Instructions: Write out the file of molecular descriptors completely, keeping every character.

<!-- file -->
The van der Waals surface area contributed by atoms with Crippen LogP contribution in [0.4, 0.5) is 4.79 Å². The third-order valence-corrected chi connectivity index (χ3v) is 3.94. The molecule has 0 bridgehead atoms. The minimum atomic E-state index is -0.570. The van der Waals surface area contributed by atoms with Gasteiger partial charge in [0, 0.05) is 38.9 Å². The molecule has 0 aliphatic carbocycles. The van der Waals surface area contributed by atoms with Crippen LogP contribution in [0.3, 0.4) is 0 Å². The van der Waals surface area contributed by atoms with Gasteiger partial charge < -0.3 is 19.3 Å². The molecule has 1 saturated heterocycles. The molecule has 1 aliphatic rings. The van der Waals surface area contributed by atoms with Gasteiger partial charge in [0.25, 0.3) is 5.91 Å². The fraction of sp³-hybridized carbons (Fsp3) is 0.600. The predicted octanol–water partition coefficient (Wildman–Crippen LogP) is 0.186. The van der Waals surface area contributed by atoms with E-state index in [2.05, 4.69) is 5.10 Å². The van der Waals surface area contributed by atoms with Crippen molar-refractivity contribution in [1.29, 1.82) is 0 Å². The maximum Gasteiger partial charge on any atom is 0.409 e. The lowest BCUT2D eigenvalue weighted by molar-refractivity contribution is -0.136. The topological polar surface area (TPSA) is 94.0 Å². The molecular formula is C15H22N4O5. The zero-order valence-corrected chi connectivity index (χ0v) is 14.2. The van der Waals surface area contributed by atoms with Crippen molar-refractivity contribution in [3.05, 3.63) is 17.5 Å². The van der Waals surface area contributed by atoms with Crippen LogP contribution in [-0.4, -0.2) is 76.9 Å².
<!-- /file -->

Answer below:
The van der Waals surface area contributed by atoms with Crippen LogP contribution in [0.4, 0.5) is 4.79 Å². The third-order valence-corrected chi connectivity index (χ3v) is 3.94. The molecule has 0 bridgehead atoms. The minimum atomic E-state index is -0.570. The van der Waals surface area contributed by atoms with Gasteiger partial charge in [0, 0.05) is 38.9 Å². The molecule has 0 aliphatic carbocycles. The van der Waals surface area contributed by atoms with Crippen LogP contribution in [0.3, 0.4) is 0 Å². The van der Waals surface area contributed by atoms with Gasteiger partial charge < -0.3 is 19.3 Å². The molecule has 1 saturated heterocycles. The molecule has 1 aliphatic rings. The van der Waals surface area contributed by atoms with Gasteiger partial charge in [0.25, 0.3) is 5.91 Å². The fraction of sp³-hybridized carbons (Fsp3) is 0.600. The predicted octanol–water partition coefficient (Wildman–Crippen LogP) is 0.186. The van der Waals surface area contributed by atoms with E-state index in [2.05, 4.69) is 5.10 Å². The van der Waals surface area contributed by atoms with Crippen molar-refractivity contribution in [1.29, 1.82) is 0 Å². The maximum Gasteiger partial charge on any atom is 0.409 e. The lowest BCUT2D eigenvalue weighted by molar-refractivity contribution is -0.136. The topological polar surface area (TPSA) is 94.0 Å². The molecular formula is C15H22N4O5. The zero-order valence-corrected chi connectivity index (χ0v) is 14.2. The van der Waals surface area contributed by atoms with Crippen molar-refractivity contribution in [3.05, 3.63) is 17.5 Å². The van der Waals surface area contributed by atoms with Crippen LogP contribution in [-0.4, -0.2) is 76.9 Å².